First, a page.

Fieldwork update

We undertake non-invasive behavioural surveys on the dragons in Roma Street Parkland for more than six months every year, and do morphological surveys on an annual basis. We are almost finished our round of morphological surveys for the 2018 season.

Behavioral surveys allow us to record social associations, dominance heirarchies, space use and movement for this population of dragons. Taking morphological measurements and DNA samples allows us to track the health of individual dragons, construct paternities (family trees) and investigate whether and to what extend social and environmental factors influence phenotypes. 

In a massive effort from both PhD and Honours candidates, we have recorded morphological information from more than 160 dragons so far this year. We recorded data from more than 75 males and almost 80 females, as well as a number of juvenile dragons whose sex has not yet been determined. We also recorded data on 30 new young dragons which we measured for the very first time.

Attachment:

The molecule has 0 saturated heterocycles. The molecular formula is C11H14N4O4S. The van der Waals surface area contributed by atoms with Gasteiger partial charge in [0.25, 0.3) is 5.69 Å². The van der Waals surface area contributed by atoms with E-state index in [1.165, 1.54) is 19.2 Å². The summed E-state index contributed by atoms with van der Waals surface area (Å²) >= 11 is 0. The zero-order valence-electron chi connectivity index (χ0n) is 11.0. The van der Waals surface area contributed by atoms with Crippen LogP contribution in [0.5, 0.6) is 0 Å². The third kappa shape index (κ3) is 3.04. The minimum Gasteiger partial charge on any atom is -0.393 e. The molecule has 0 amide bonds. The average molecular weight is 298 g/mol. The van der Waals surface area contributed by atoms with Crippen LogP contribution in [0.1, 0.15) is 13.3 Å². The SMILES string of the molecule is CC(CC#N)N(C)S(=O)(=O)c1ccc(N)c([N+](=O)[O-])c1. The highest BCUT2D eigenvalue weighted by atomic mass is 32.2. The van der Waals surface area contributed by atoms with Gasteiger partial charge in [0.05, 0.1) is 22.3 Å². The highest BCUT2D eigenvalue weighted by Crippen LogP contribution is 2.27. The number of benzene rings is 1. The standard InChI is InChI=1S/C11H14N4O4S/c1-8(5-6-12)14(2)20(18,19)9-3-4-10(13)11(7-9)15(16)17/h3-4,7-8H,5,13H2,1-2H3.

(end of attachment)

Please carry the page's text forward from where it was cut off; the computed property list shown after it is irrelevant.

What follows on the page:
The smallest dragon we recorded weighed in at only 0.016kgs (new and as yet un-named), and the largest was 1.1kgs (Rafiki). We have been tracking some of these dragons for more than 8 years.

 Kye McDonald releasing a dragon after measurement.

Kye McDonald releasing a dragon after measurement.

 Coralie (left) and Nicola (right) releasing a dragon after measurement.

Coralie (left) and Nicola (right) releasing a dragon after measurement.

 Nicola (left) and Sarah (right) checking for a microchip in a dragon.

Nicola (left) and Sarah (right) checking for a microchip in a dragon.

 Bethan preparing to measure a large male dragon.

Bethan preparing to measure a large male dragon.